There are links provided in the document list. However, the ones which I have checked don’t always work because they are inaccurate or incomplete. It may depend on the format/browser in which you view them. You can download the list from the link at the end of this post.

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The bigger picture and why all of this matters 

The PACE trial has had a severely adverse effect on the treatment of many ME patients all over the world. This particular Tribunal case is of unusual significance for reasons explained above. Judging by the viewing figures on this blog, people from many different countries are following its progress.

This Tribunal hearing broadly encompasses issues of law, media, transparency/open justice, science/academia, ethics, data sharing and – perhaps most important of all – the ever-increasing trend towards open data. It could quite reasonably be argued that, where a particular study is unusually controversial, the best way of addressing the issue is to make all the data available, with redaction/anonymisation where appropriate. If that were to happen, then all the interested parties could participate in the debate on an equal footing and in a properly-informed manner.

In the five years since the publication of the PACE trial, I have counted at least ten different sections of FOIA which have been used by the trial’s authors as reasons for not disclosing information. On any view, that seems a little excessive.

The judgment

The judgment determining whether or not the data will be released should be out shortly. In general, judgments are usually published within three weeks of the conclusion of the hearing but there is some flexibility in the timing. Any of the parties can appeal against the judgment but on a point of law only.

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Note: for more information about my background see the About section of this blog.

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DOWNLOAD the list of publicly available documents from the link below:

(NB. If you are using documents from this blog elsewhere, please quote the source and credit my work. Thank you.)

MattheesTrib OPEN LIST OF DOCUMENTS

 

 

QMUL v the Information Commissioner + Matthees (PACE Trial) Part 1: Tribunal hearing and Open Justice

April 28, 2016

HMCourtTribunalServicePicThis post follows on from my previous short post QMUL’s upcoming appeal against the Information Commissioner’s decision on release of PACE trial data: 20 April 2016. For a full explanation to the background and history of this case, please see my more detailed post from November 2015 Queen Mary University of London to appeal Information Commissioner’s decision on disclosure of PACE Trial data.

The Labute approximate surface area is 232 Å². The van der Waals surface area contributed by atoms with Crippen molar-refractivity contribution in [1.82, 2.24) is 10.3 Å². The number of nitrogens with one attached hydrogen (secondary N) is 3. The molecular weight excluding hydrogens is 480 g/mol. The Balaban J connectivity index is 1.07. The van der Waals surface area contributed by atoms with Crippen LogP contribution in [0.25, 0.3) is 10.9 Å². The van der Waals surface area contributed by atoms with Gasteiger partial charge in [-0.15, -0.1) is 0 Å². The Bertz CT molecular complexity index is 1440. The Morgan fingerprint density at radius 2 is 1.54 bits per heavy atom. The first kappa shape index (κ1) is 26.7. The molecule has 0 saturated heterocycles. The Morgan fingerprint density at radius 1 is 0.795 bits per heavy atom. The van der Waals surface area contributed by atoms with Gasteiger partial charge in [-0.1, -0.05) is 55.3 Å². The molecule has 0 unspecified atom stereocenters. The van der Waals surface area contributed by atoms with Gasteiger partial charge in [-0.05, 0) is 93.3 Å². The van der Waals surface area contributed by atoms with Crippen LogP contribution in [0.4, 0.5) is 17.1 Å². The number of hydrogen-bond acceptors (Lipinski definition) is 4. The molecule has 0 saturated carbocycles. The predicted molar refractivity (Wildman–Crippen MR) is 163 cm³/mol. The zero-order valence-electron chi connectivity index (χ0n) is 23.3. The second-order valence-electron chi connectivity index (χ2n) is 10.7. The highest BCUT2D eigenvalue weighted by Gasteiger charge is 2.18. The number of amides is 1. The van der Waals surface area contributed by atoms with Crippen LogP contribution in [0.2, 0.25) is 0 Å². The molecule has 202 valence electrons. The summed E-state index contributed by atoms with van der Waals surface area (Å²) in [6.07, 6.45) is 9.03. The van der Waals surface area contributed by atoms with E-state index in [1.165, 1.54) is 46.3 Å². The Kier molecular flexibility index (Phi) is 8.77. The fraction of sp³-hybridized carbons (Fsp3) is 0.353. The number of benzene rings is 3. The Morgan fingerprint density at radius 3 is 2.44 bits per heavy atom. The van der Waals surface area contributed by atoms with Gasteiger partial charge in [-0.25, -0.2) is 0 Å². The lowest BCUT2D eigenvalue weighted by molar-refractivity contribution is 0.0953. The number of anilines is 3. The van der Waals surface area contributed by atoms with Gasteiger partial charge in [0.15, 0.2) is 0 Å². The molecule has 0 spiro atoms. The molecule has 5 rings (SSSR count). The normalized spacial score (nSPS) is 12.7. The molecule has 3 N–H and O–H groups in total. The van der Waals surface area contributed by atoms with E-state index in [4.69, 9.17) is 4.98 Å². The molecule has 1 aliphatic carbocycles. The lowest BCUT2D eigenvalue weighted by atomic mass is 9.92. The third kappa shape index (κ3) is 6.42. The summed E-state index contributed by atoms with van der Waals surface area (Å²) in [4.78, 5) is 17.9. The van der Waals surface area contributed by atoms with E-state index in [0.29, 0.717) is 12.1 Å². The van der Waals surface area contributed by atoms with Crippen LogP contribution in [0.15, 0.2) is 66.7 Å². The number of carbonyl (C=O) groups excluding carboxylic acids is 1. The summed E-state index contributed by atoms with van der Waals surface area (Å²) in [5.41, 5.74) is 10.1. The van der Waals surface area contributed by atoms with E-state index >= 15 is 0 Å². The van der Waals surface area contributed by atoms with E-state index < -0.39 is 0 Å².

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Brief re-cap

In March 2014, Mr Matthees – the original requestor (OR) – sought some of the data from the controversial PACE trial, using the process set out in the English Freedom of Information Act (FOIA). This information is held by the relevant public authority, Queen Mary University of London (QMUL). QMUL refused to disclose the data.

In due course, the OR complained to the Information Commissioner (IC) who, in October 2015, ordered that the information be disclosed. QMUL appealed against the IC’s decision (download the Notice of Appeal from 002 231115 Notice of appeal); that appeal was heard by the First-Tier Tribunal on 20-22 April 2016 in central London. The OR asked to be joined as a party to the proceedings. He was not legally represented and did not attend the hearing but made written submissions.

[Note: the PACE trial, which was published in 2011, relates to certain treatments for the condition known as “chronic fatigue syndrome” (CFS). CFS is often conflated (confusingly) with myalgic encephalomyelitis (ME) and referred to as CFS/ME or ME/CFS, to the detriment of genuine ME patients. This is the situation in many countries and has been for decades; it is the cause of significant confusion and distress to many patients worldwide. The results of the PACE trial appear to promote psychosocial treatments which many patients find either ineffective or actively harmful – hence their interest in accessing the data.]

The Tribunal 

The composition of the Tribunal was as follows:

  • Brian Kennedy QC – legally-qualified chair of Tribunal
  • Professor Darryl Stephenson – lay member
  • Nigel Watson – lay member

QMUL was represented by specialist QC, Timothy Pitt-Payne, instructed by solicitors Mills & Reeve LLP. The IC was represented by junior barrister Rupert Paines, instructed by solicitor for the IC.

Unfortunately, the Tribunal is not a court of record so there is no official transcript or recording of the proceedings, other than the notes taken by the Tribunal members and members of the public/press. All court proceedings are governed by the principles of Open Justice.

Open Justice (pre-hearing)

On 17 April, I contacted the Tribunal Registrar and requested the documents for this case which were publicly available. This was refused (other than the IC’s decision notice which I already had – see above). I repeated my request; again, it was refused.

On 19 April, I contacted the President of the General Regulatory Chamber (GRC) who has oversight of the Tribunals. I explained that this response was unacceptable and requested a full review of my application. He responded promptly and decided that I should be sent some of the public documents, with a further review after the hearing was concluded (download the short decision notice from 032 200416 PL Decision).